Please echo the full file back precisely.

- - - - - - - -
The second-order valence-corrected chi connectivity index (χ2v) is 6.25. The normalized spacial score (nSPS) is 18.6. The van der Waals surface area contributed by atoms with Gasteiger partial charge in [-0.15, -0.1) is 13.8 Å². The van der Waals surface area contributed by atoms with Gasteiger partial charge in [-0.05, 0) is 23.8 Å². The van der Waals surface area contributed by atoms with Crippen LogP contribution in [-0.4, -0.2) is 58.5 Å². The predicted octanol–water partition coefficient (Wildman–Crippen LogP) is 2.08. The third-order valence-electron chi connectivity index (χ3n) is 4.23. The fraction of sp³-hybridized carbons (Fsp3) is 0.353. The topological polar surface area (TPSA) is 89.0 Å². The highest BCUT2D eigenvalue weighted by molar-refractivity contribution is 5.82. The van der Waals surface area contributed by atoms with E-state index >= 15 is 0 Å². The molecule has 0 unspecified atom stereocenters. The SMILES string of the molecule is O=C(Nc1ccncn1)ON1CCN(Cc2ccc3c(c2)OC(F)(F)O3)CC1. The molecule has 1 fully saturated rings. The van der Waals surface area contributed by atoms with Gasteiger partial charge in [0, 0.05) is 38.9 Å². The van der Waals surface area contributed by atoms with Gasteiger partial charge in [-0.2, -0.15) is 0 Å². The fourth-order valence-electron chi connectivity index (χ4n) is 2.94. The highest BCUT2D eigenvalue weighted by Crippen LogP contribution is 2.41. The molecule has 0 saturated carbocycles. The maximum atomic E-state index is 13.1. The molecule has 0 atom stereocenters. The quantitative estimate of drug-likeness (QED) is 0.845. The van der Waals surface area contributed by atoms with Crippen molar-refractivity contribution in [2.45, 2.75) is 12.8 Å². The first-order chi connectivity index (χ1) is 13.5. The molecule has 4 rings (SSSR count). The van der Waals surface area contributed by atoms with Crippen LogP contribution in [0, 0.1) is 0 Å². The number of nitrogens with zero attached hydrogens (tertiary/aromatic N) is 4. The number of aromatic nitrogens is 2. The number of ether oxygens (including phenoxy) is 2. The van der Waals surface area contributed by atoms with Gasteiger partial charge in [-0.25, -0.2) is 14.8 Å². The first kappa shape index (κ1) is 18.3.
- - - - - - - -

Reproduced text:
The second-order valence-corrected chi connectivity index (χ2v) is 6.25. The normalized spacial score (nSPS) is 18.6. The van der Waals surface area contributed by atoms with Gasteiger partial charge in [-0.15, -0.1) is 13.8 Å². The van der Waals surface area contributed by atoms with Gasteiger partial charge in [-0.05, 0) is 23.8 Å². The van der Waals surface area contributed by atoms with Crippen LogP contribution in [-0.4, -0.2) is 58.5 Å². The predicted octanol–water partition coefficient (Wildman–Crippen LogP) is 2.08. The third-order valence-electron chi connectivity index (χ3n) is 4.23. The fraction of sp³-hybridized carbons (Fsp3) is 0.353. The topological polar surface area (TPSA) is 89.0 Å². The highest BCUT2D eigenvalue weighted by molar-refractivity contribution is 5.82. The van der Waals surface area contributed by atoms with E-state index >= 15 is 0 Å². The molecule has 0 unspecified atom stereocenters. The SMILES string of the molecule is O=C(Nc1ccncn1)ON1CCN(Cc2ccc3c(c2)OC(F)(F)O3)CC1. The molecule has 1 fully saturated rings. The van der Waals surface area contributed by atoms with Gasteiger partial charge in [0, 0.05) is 38.9 Å². The van der Waals surface area contributed by atoms with Gasteiger partial charge in [-0.2, -0.15) is 0 Å². The fourth-order valence-electron chi connectivity index (χ4n) is 2.94. The highest BCUT2D eigenvalue weighted by Crippen LogP contribution is 2.41. The molecule has 0 saturated carbocycles. The maximum atomic E-state index is 13.1. The molecule has 0 atom stereocenters. The quantitative estimate of drug-likeness (QED) is 0.845. The van der Waals surface area contributed by atoms with Crippen molar-refractivity contribution in [2.45, 2.75) is 12.8 Å². The first-order chi connectivity index (χ1) is 13.5. The molecule has 4 rings (SSSR count). The van der Waals surface area contributed by atoms with Crippen LogP contribution in [0, 0.1) is 0 Å². The number of nitrogens with zero attached hydrogens (tertiary/aromatic N) is 4. The number of aromatic nitrogens is 2. The number of ether oxygens (including phenoxy) is 2. The van der Waals surface area contributed by atoms with Gasteiger partial charge in [-0.25, -0.2) is 14.8 Å². The first kappa shape index (κ1) is 18.3.